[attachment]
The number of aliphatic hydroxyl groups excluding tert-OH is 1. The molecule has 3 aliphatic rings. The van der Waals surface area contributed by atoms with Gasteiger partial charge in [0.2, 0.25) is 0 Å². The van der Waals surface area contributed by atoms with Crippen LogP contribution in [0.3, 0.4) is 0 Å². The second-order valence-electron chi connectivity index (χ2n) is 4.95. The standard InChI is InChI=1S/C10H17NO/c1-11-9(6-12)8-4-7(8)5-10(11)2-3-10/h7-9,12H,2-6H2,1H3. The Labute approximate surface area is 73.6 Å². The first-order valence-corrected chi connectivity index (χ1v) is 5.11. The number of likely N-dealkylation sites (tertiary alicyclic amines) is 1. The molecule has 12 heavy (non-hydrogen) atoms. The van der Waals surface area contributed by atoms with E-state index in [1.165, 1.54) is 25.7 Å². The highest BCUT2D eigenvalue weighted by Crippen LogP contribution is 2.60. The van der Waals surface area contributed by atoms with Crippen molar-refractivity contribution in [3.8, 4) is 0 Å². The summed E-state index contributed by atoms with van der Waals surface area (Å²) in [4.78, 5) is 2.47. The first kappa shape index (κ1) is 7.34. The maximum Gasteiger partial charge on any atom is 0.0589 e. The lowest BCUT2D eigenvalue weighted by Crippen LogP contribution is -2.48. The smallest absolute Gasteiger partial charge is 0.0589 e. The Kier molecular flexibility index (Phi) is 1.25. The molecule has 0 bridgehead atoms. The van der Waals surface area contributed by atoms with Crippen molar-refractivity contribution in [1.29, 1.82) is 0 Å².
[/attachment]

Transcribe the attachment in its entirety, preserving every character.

The number of aliphatic hydroxyl groups excluding tert-OH is 1. The molecule has 3 aliphatic rings. The van der Waals surface area contributed by atoms with Gasteiger partial charge in [0.2, 0.25) is 0 Å². The van der Waals surface area contributed by atoms with Crippen LogP contribution in [0.3, 0.4) is 0 Å². The second-order valence-electron chi connectivity index (χ2n) is 4.95. The standard InChI is InChI=1S/C10H17NO/c1-11-9(6-12)8-4-7(8)5-10(11)2-3-10/h7-9,12H,2-6H2,1H3. The Labute approximate surface area is 73.6 Å². The first-order valence-corrected chi connectivity index (χ1v) is 5.11. The number of likely N-dealkylation sites (tertiary alicyclic amines) is 1. The molecule has 12 heavy (non-hydrogen) atoms. The van der Waals surface area contributed by atoms with E-state index in [1.165, 1.54) is 25.7 Å². The highest BCUT2D eigenvalue weighted by Crippen LogP contribution is 2.60. The van der Waals surface area contributed by atoms with Crippen molar-refractivity contribution in [3.8, 4) is 0 Å². The summed E-state index contributed by atoms with van der Waals surface area (Å²) in [4.78, 5) is 2.47. The first kappa shape index (κ1) is 7.34. The maximum Gasteiger partial charge on any atom is 0.0589 e. The lowest BCUT2D eigenvalue weighted by Crippen LogP contribution is -2.48. The smallest absolute Gasteiger partial charge is 0.0589 e. The Kier molecular flexibility index (Phi) is 1.25. The molecule has 0 bridgehead atoms. The van der Waals surface area contributed by atoms with Crippen molar-refractivity contribution in [1.29, 1.82) is 0 Å².